So the words from the verse above yoga and yukta form a dialectic about being in the world but not of the world. The resolution to the seeming contradiction, between being apart from daily life while being engaged in daily life, is in seeing daily life not as a trap but as an opportunity. Daily life is an opportunity to play a part in a divine scheme. To tap into that and experience the divinity inherent in daily life one simply has to take on divine attributes. Sounds like a reasonable idea. But, here is the kicker. Divine traits are almost always paradoxical. The modern yogi’s job is to upgrade their consciousness by choosing to live in paradox.
So how do you live in paradox ? By practicing self-preservation AND charity, confidence AND humility, bravery AND kindness, ambition AND detachment, and by knowing AND embracing mystery. Living in paradox is the opposite of living in dogma.
Living in paradox means throwing your arms open and running forward into life welcoming and experiencing fearlessly everything it brings your way all the while feeling like a kid running through soap bubbles. Spread the joy.
photo license: Fir0002/Flagstaffotos
A beautifully shot movie with no redeeming social or artistic value
Walking out of the film Revolutionary Road, my mind was numb from the deadening effect of this miserable film. It was like Requiem for a Dream but without the drugs. It’s as if the filmmakers just got out of a bad relationship and figured out for the first time that material life is hard. Jesus, the Buddha, and countless Vedic texts have already told us that life is hard. Or perhaps they heard about the artistic genre known as a tragedy, read some cliff notes of the Greek plays or read about Ibsen and Chekhov on Wikipedia, and decided that a tragedy is a movie about bad things happening to sad people. Or maybe they just found out that the illusion of a nuclear family in the 1950’s collapsed under the pressures of relentless, sexism, racism, and classism, but hadn’t had time to come up with something meaningful to say about it.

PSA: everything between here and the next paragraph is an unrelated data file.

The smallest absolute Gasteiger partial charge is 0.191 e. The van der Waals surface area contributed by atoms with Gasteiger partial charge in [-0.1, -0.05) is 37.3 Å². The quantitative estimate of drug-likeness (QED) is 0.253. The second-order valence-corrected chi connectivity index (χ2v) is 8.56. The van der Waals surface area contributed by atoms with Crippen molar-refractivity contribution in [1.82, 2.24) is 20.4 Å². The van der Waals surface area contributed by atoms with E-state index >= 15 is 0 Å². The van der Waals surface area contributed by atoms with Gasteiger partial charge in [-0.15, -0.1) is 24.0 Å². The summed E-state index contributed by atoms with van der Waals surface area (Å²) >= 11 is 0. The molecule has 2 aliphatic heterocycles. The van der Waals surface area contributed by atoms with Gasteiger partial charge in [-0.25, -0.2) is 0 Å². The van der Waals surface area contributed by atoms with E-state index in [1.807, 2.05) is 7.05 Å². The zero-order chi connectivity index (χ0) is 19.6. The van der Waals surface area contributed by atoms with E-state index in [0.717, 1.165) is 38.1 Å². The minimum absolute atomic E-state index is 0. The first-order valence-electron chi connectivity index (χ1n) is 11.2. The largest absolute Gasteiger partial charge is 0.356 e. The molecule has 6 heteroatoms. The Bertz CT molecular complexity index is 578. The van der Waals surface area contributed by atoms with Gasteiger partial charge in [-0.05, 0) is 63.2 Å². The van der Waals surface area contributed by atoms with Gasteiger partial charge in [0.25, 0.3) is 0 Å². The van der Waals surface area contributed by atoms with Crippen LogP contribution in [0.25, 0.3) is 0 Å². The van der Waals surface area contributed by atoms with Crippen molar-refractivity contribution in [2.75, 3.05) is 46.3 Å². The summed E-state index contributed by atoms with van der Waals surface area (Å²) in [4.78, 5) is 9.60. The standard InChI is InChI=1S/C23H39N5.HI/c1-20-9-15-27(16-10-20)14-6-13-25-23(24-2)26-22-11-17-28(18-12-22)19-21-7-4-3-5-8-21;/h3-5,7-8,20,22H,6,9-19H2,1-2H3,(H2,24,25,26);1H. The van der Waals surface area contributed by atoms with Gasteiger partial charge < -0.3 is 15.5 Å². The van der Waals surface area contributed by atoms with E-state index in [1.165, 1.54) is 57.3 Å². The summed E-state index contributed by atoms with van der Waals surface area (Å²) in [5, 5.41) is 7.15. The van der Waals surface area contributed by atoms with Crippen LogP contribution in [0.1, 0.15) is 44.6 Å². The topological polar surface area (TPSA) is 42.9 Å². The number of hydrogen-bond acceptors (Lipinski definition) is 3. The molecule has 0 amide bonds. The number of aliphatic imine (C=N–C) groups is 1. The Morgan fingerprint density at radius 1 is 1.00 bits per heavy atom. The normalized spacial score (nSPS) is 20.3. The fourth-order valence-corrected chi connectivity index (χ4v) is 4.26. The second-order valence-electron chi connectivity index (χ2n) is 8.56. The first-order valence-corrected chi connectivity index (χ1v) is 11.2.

Hmmm, actually I can’t really come up with an excuse for these filmmakers. Except that they have written and produced a move with great, art direction, cinematography, music and with absolutely nothing to say. Unless their goal was like the upbraiding owner of a new puppy who must rub our collective noses in the crap pile that is life. This movie says nothing new, nothing important, and deserves no accolades. The one bright spot was the acting of the so called crazy realtor’s son (Michael Shannon) who played the part of the chorus in a greek melodrama telling us the obvious moral of the story. He played his part very well, as did his mother (Kathy Bates) the realtor. Kate Winslet was a seeming paragon of pathos, and Mr. Dicaprio’s performance ranged from wooden to apoplectic, not his finest hour.
Unless you are a masochist for mediocre melodrama, do not waste your precious time on this travesty of a film. It is a film that wanted to be about emptiness and hopelessness and instead became an empty and hopeless film. If you want to catch up with a meaningful drama, stay in and rent, The Grapes of Wrath, Who’s Afraid of Virginia Woolf?, or Wuthering Heights… these are examples of what a tragedy, or a melodrama, is supposed to be.
Recommendation: avoid like an unanaesthetized root canal
Film auteur Danny Boyle’s rags to riches story is a genre-defining masterpiece. But first, a word, two words actually, from our sponsors: karma and dharma.
Karma is what you are born with, the stuff you can see, birthplace, family, body, etc… Karma is also the stuff you can’t see, i.e. destiny, the future you have created by your choices and actions from the now forgotten past. This includes your successes, your failures, your happiness and distress, as well as your income for life. This may be one of the most unpopular and ill received aspects of Vedic philosophy. Nonetheless, it holds true for all of us. As was quoted in the Sanskrit classic, Mahabharata, “Destiny is all-powerful and it is difficult to evade the consequences of our past actions.”